Does the Supreme Court’s Gay Marriage Ruling Set the Stage for Concealed Carry Reciprocity?

Does the Supreme Court’s Gay Marriage Ruling Set the Stage for Concealed Carry Reciprocity?

There has been a lot of interest in the Obergefell case — decided by the Supreme Court on June 26, 2015 — and its impact upon concealed carry reciprocity. Some have even suggested that the Court’s recent decision “mandates” reciprocity.

For starters, let’s get this out front:  The Second Amendment protects the right of people to carry — openly or concealed.  And while many states have denied that right over the years, despite the Constitution’s clear text, good carry laws have spared millions of law-abiding gun owners from being imprisoned.  These are people who can now carry without the need to defend their innocence from behind bars.

But now, some are looking to the recent Obergefell case to say that the Court has “mandated” concealed carry reciprocity. Did the Court do that?

The short answer is no, Obergefell does not mean that states are now required to recognize concealed carry permits from other states.  Obergefell does have language on pages 27-28 of the decision talking about the “disruption,” “instability,” and “uncertainty” that comes when states refuse to recognize marriages from other states.  Also, there is language stating that a “fundamental right” cannot be denied by states without “due process of law.” (p. 10)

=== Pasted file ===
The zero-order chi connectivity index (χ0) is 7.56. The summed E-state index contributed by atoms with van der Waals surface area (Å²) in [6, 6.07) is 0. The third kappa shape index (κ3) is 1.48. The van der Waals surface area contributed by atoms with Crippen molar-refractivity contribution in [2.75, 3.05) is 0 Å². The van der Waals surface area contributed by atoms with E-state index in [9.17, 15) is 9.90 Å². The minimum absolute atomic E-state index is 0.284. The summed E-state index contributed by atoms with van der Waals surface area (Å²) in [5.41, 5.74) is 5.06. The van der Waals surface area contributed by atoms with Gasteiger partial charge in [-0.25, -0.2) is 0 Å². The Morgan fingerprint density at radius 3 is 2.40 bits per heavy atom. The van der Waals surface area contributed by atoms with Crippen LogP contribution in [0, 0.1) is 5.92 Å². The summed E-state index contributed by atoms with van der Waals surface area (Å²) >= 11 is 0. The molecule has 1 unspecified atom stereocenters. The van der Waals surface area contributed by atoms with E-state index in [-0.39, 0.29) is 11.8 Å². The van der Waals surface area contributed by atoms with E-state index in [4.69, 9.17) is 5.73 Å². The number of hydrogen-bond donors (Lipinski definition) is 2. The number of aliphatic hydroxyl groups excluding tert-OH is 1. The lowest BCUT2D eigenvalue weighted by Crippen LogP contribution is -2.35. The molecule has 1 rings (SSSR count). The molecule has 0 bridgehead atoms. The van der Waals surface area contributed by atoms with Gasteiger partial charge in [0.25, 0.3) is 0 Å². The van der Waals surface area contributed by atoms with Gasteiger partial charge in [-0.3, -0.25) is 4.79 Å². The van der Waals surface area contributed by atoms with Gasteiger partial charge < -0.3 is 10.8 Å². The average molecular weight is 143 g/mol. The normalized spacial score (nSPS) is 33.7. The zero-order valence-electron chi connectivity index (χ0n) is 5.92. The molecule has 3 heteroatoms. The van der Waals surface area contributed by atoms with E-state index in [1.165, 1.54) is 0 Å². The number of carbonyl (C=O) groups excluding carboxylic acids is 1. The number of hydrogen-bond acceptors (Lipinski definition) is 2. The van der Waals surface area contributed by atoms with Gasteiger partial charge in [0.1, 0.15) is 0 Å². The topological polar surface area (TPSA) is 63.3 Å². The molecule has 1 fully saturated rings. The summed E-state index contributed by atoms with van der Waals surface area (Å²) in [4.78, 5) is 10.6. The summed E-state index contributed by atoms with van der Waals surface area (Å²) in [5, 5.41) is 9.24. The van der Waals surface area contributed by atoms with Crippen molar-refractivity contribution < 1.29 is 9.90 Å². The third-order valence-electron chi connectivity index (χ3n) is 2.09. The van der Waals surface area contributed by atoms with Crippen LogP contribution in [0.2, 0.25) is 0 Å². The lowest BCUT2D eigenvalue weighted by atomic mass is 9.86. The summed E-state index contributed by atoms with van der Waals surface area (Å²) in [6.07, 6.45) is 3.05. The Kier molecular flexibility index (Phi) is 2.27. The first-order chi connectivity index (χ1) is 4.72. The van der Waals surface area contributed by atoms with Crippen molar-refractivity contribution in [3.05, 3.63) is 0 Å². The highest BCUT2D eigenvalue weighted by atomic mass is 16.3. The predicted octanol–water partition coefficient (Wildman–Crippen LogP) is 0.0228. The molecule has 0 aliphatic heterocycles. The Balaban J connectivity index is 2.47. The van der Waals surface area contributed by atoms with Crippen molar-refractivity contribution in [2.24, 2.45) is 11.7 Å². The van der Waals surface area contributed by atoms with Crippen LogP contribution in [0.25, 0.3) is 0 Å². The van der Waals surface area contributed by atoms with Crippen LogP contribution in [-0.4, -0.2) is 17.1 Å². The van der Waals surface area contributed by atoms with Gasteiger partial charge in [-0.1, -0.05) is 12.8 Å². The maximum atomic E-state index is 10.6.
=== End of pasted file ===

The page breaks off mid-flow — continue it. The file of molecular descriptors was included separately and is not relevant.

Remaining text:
This would certainly be language that gun owners might be able to use in future cases to provide an analogy to concealed carry permits.

But recent court decisions have thrown into question whether the lawless, politicized Obama-packed courts would even hold that gun control laws like New York’s would violate a “fundamental right.”

So gun owners must be very cautious. There is legislation in the Congress which would enact concealed carry reciprocity (H.R. 923 and S. 498).  Gun Owners of America supports both of these bills.

But until Congress acts — or until a case dealing with reciprocity is favorably decided at the Supreme Court — gun owners should not assume that this court case “mandates” concealed carry reciprocity, because that it did not do.

Gun owners can click here to take action and encourage their congressmen to cosponsor H.R. 923 and S. 498 — legislation that will enable gun owners, who can carry in their home states, to also carry around the country.